After a couple of months of rumors and speculation on the MLS to Austin front, there has been a recent flurry of news stories that would suggest that we are closer to knowing whether or not Austin will have an MLS team in 2019. Perhaps the most interesting development happened yesterday, when the Ohio Attorney General and the City of Columbus filed a lawsuit against PSV and MLS to try and force compliance with the so-called ‘Modell Law”.

I wrote back in January about the ‘Modell Law’, and why I don’t think that ultimately it will prevent MLS in Austin, and my opinion on that hasn’t changed. That being said, it’s an interesting move that could have some immediate consequences.

Before looking at the lawsuit, here is a summary of that recent flurry of news on MLS to Austin:

February 21 – Kevin Lyttle publishes an excellent story in the Austin American-Statesman about McKalla Place, citing to my article on the same topic.

February 23 – Lead sports writer at the Statesman, Kirk Bohls, writes a searing editorial questioning whether Precourt and the City of Austin have dropped the ball completely.

February 26 – Bobby Epstein announces that the USL will return to Austin in 2019, and that he will field a professional soccer team at the Circuit of Americas next year, basically making the assumption that PSV are not coming to Austin. USL is the tier below MLS, although there is no promotion and relegation between the leagues.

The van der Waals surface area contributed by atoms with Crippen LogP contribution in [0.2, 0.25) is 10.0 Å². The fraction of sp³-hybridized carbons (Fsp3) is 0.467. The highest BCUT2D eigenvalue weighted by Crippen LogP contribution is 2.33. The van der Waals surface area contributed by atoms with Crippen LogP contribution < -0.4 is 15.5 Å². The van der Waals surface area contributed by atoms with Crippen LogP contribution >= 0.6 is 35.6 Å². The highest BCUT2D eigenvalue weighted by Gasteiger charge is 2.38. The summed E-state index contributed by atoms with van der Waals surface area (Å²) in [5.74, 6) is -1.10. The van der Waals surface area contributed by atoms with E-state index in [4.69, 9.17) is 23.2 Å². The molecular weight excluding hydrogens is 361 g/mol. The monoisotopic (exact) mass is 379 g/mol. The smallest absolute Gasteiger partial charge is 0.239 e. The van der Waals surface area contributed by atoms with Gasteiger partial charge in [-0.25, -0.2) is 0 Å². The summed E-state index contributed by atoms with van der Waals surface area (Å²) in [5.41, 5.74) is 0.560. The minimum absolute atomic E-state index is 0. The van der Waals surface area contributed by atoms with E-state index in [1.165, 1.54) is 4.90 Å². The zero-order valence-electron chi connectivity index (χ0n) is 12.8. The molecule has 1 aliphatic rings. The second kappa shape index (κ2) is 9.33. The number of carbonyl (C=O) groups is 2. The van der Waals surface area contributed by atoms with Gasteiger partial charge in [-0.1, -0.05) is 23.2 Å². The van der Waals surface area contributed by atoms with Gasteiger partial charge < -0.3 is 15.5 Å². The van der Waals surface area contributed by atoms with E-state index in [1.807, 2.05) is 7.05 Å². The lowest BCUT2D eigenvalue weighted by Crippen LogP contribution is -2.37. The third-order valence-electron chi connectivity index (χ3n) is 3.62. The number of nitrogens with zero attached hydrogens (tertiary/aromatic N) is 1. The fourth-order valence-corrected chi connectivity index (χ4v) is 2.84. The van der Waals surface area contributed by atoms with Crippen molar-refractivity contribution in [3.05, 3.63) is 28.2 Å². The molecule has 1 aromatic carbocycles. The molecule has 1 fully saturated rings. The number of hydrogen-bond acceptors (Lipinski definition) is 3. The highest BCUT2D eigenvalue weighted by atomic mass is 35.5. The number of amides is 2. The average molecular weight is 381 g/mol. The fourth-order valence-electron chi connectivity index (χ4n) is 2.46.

February 27 – Anthony Precourt breaks his 5 month self-imposed silence and issues a press release saying that he is continuing to explore Austin as a site for MLS, and that the benefits to Austin would exceed $400 million.

February 27 – Later that evening, the Austin Parks board votes unanimously to recommend removing Guerrero Park from the list of potential stadium sites that the Parks Department helped put together. The recommendation is non-binding but illustrates that dealing with the City of Austin can be unpredictable to say the least.

March 1 – The Greater Austin Hispanic Chamber of Commerce issues a statement calling on the City of Austin to “fully commit” to bring MLS to Austin.

March 2 – Precourt gives his first interview in more than four and a half months to Kevin Lyttle of the Statesman, in which he says that he is still determined to move to Austin, but only if an ideal stadium is found. Precourt reasserts his desire to be within the “urban core”, but does say that the McKalla Place site is extremely attractive. He also says that the team are considering private land too.

March 5 (yesterday) – The Ohio lawsuit is filed.